Manningtree was another daytrip destination in the early 1980s. We came on the train with our bikes from Liverpool Street to explore the country lanes around Dedham and Flatford, but we didn’t see much of Manningtree apart from the station. It was the gateway to Constable country.
But this time we lingered a while and found a curious sculpture high on a wall on the High Street.
We’ve been back to Manningtree a few times since that first visit, each time drawn back to see an exhibition at the North House Gallery. It’s a lovely space, always filled with beautiful pieces chosen with great care and integrity to shine in its elegant rooms. I first discovered it thanks to a piece in Galleries magazine by Nicholas Usherwood, and this month he’s written another –
North House Gallery has long been one of my favourite small galleries in East Anglia, the combination of setting – looking straight out over the beautiful Stour estuary at Manningtree – and luminous ambience, the converted house/studio space of the early Modernist painter Blair Hughes-Stanton, giving it an ambience that is hard to equal. And it also has, in artist/owner Penny Hughes-Stanton, a curator of wit and imagination as her latest mixed summer show, ‘Gone to the Beach’ makes plain – 13 artists, many of them based in the region, being invited to “all aspects of summer by the sea.” Invidious to pick names but I love Esmond Bingham’s edgy model beach huts and stilt houses, and Simon Carter’s seashore abstractions.
Three paintings by Daisy Cook.
Two paintings by Ffiona Lewis and four by Daisy Cook.
River by Daisy Cook
Work by Chris Gough, Esmond Bingham and Jason Hicklin.
Huts by Esmond Bingham.
Etchings by Michael Flint and engravings by Neil Bousfield.
Remakes & Sequels 11 by Michael Flint.
Three paintings by Simon Carter.
On Eccles Beach by Neil Bousfield.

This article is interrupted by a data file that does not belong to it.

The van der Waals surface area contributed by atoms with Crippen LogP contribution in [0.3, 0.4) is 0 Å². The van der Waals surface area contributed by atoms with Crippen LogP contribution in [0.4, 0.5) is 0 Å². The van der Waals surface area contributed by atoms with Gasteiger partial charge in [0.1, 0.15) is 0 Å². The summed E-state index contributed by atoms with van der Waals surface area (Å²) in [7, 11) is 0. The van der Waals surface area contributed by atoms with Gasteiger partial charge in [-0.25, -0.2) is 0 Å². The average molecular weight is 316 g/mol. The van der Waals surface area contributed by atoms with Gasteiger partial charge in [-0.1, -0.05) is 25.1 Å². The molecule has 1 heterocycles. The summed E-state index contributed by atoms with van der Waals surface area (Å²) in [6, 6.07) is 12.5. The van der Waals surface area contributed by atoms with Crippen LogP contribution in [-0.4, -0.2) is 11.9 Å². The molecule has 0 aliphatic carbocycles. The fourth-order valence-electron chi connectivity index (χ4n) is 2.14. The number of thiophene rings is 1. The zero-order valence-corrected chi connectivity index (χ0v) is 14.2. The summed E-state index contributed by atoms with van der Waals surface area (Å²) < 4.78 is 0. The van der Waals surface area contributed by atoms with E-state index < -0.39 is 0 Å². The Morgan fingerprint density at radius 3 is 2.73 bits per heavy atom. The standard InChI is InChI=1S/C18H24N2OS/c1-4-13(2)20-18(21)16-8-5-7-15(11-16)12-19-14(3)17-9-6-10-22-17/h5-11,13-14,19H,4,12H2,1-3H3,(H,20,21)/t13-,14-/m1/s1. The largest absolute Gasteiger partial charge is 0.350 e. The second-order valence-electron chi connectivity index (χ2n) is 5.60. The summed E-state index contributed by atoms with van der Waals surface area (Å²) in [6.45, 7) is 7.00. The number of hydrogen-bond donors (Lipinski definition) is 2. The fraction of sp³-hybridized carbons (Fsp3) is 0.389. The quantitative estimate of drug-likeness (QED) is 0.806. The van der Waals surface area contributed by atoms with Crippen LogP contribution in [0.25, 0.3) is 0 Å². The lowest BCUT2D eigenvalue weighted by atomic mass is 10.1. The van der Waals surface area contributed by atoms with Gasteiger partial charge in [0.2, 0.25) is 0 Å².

Penelope Hughes-Stanton welcomed us to her home with fresh brewed coffee in wonky cups then opened her cupboards to show us more Neil Bousfield prints and very kindly gave us a catalogue for an earlier exhibition of work by Telfer Stokes.
North House Gallery is a great place, full of charm and originality and historic printing presses, and I would heartily recommend a visit immediately – www.northhousegallery.co.uk.
Then a walk along The Walls, the common land of saltings and mudflats from Manningtree to Mistley.
Mistley Towers are all that remain of a Georgian church designed by Robert Adam in 1776.
Mistley Quay was out of bounds, its future uncertain, private wharf or village green? Free the Quay.
The Mistley Thorn was perfect for lunch, serving gourmet food and Adnams ales, a great combination.
A notice on the wall says Matthew Hopkins, the notorious Witchfinder General, once owned the pub.
It was only later, as I was writing this, that I discovered we’d been within reach of a remarkable oak tree in Mistley. I wish I’d known, it looks fantastic. It’s called Old Knobbley and it even has its own website, www.oldknobbley.com, and it can be found here. No excuses now for missing it next time.
After lunch we returned to Manningtree and followed the Stour path upriver to Flatford.
An oystercatcher wading in the shallows.
A cormorant drying its wings.
A small tortoiseshell basking in the sun.
We arrived at Flatford Bridge just in time for tea, and remembered how we’d come here a year ago from the opposite direction – Flatford Mill.
A glimpse of Willy Lott’s Cottage.
We retraced our steps along by the sluice gates at Dedham Vale.
The scent of warm chamomile trodden underfoot fills the path with its familiar sweet perfume.
If you enjoyed this post then you might also like to see Manningtree (Slight Return).